SK Hynix has a 96-layer NAND
The new product is a 96-layer 512 gigabit (Gb) CTF-based 4D NAND flash, which SK Hynix claims to be the world’s first. A single chip offers 64 gigabytes of storage. Its mass production is set to start by the year’s end.
NAND flash is a non-volatile chip that does not require electricity to retain data that is used in consumer electronics like PCs, smartphones and servers. A larger number of layers offers more storage capacity.
Compared to the preceding 72-layer 512 Gb 3D NAND flash, the 96-layer chip is more than 30 percent smaller, which increases the number of chips on a wafer by 49 percent. The speed to write data was reduced by 30 percent and to read data by 25 percent. The data transfer speed was also accelerated to 1,200 megabits per second, which is around 30 percent faster than the 72-layer NAND flash.
“This 96-Layer CTF-based 4D NAND, with the industry’s top cost competitiveness and performance, will become a milestone in the company’s NAND flash business, as a platform in developing future products,” said Kim Jung-tae, vice president and head of NAND marketing at SK Hynix.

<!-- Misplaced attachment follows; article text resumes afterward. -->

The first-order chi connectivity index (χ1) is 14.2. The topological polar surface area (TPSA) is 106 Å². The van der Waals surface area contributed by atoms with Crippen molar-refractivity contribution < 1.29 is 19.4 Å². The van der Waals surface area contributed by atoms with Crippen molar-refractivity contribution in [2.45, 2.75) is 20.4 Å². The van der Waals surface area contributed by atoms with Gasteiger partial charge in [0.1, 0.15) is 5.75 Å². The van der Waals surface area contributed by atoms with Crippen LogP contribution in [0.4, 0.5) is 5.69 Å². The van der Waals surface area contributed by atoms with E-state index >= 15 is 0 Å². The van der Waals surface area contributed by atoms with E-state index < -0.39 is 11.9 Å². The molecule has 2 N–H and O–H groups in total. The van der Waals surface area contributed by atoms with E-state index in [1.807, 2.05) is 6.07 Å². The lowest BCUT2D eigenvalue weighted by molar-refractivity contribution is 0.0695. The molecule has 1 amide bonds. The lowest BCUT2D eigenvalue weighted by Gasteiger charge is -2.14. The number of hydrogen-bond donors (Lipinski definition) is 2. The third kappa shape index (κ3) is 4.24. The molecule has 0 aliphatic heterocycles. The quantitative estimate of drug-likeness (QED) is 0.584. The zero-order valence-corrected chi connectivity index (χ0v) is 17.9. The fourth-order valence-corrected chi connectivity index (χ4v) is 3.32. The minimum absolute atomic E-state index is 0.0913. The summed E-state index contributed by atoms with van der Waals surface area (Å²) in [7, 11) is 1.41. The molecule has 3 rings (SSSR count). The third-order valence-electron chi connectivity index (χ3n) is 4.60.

Another difference between the two models comes from the data storage method. SK Hynix has followed in the footsteps of Samsung Electronics and Toshiba to use Charge Trap Flash (CTF) technology for the new chip. CTF is a relatively new method of using silicon films to store data inside 3D chips. SK Hynix has taken it one step further by integrating a technology called Peri (short for peripheral circuit) Under Cell (PUC). The PUC can place a Peri, which controls cell operation, beneath the data-storing cells, adding an additional layer but creating more storage space. That led SK Hynix to add “4D” to the name of the new chip. Conventionally, Peris are placed alongside data-saving cells.
SK has become the third manufacturer to succeed in developing NAND flash with more than 90 layers. Samsung Electronics and Toshiba succeeded months earlier.
SK is relatively weaker in NAND as opposed to DRAM memory chips. A larger storage capacity with higher space efficiency is expected to reduce costs for both SK Hynix and its customers, the company explained.
“To achieve storage of 512 Gb, attaching two wafers of 256 Gb 3D NAND next to each another has been the most common method,” said an SK Hynix spokesman, “but with the new 96-layer 512 Gb, you can achieve the same level with a single wafer.”
The chip-making unit of Korea’s third-largest conglomerate plans to introduce 1-terabyte solid-state drives (SSDs) using its 96-layer 512 Gb 4D NAND Flash by the end of this year.
BY SONG KYOUNG-SON [firstname.lastname@example.org]
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